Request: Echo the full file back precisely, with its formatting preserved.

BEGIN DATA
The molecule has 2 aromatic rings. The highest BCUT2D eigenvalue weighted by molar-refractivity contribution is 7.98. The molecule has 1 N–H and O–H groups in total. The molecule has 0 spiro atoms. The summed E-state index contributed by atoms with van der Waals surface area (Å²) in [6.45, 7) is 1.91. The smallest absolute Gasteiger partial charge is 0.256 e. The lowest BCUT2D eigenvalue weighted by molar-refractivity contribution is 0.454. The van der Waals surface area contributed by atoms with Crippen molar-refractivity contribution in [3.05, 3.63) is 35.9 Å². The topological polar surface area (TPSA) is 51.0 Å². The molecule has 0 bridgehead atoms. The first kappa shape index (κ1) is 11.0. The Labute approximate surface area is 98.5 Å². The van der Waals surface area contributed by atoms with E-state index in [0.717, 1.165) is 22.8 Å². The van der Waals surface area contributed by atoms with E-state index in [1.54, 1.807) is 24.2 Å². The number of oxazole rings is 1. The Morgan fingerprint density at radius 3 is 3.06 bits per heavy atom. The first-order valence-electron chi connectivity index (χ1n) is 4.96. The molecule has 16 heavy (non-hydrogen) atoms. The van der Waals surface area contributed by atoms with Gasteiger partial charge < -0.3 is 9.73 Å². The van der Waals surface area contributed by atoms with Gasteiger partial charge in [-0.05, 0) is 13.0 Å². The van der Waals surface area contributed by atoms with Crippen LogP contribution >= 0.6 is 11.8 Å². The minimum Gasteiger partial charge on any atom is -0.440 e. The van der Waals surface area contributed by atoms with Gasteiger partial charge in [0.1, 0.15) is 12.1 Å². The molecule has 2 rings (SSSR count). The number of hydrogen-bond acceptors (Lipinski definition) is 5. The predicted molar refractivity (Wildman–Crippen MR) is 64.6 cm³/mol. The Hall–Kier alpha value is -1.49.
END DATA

The molecule has 2 aromatic rings. The highest BCUT2D eigenvalue weighted by molar-refractivity contribution is 7.98. The molecule has 1 N–H and O–H groups in total. The molecule has 0 spiro atoms. The summed E-state index contributed by atoms with van der Waals surface area (Å²) in [6.45, 7) is 1.91. The smallest absolute Gasteiger partial charge is 0.256 e. The lowest BCUT2D eigenvalue weighted by molar-refractivity contribution is 0.454. The van der Waals surface area contributed by atoms with Crippen molar-refractivity contribution in [3.05, 3.63) is 35.9 Å². The topological polar surface area (TPSA) is 51.0 Å². The molecule has 0 bridgehead atoms. The first kappa shape index (κ1) is 11.0. The Labute approximate surface area is 98.5 Å². The van der Waals surface area contributed by atoms with E-state index in [0.717, 1.165) is 22.8 Å². The van der Waals surface area contributed by atoms with E-state index in [1.54, 1.807) is 24.2 Å². The number of oxazole rings is 1. The Morgan fingerprint density at radius 3 is 3.06 bits per heavy atom. The first-order valence-electron chi connectivity index (χ1n) is 4.96. The molecule has 16 heavy (non-hydrogen) atoms. The van der Waals surface area contributed by atoms with Gasteiger partial charge < -0.3 is 9.73 Å². The van der Waals surface area contributed by atoms with Gasteiger partial charge in [-0.05, 0) is 13.0 Å². The van der Waals surface area contributed by atoms with Crippen LogP contribution >= 0.6 is 11.8 Å². The minimum Gasteiger partial charge on any atom is -0.440 e. The van der Waals surface area contributed by atoms with Gasteiger partial charge in [0.1, 0.15) is 12.1 Å². The molecule has 2 rings (SSSR count). The number of hydrogen-bond acceptors (Lipinski definition) is 5. The predicted molar refractivity (Wildman–Crippen MR) is 64.6 cm³/mol. The Hall–Kier alpha value is -1.49.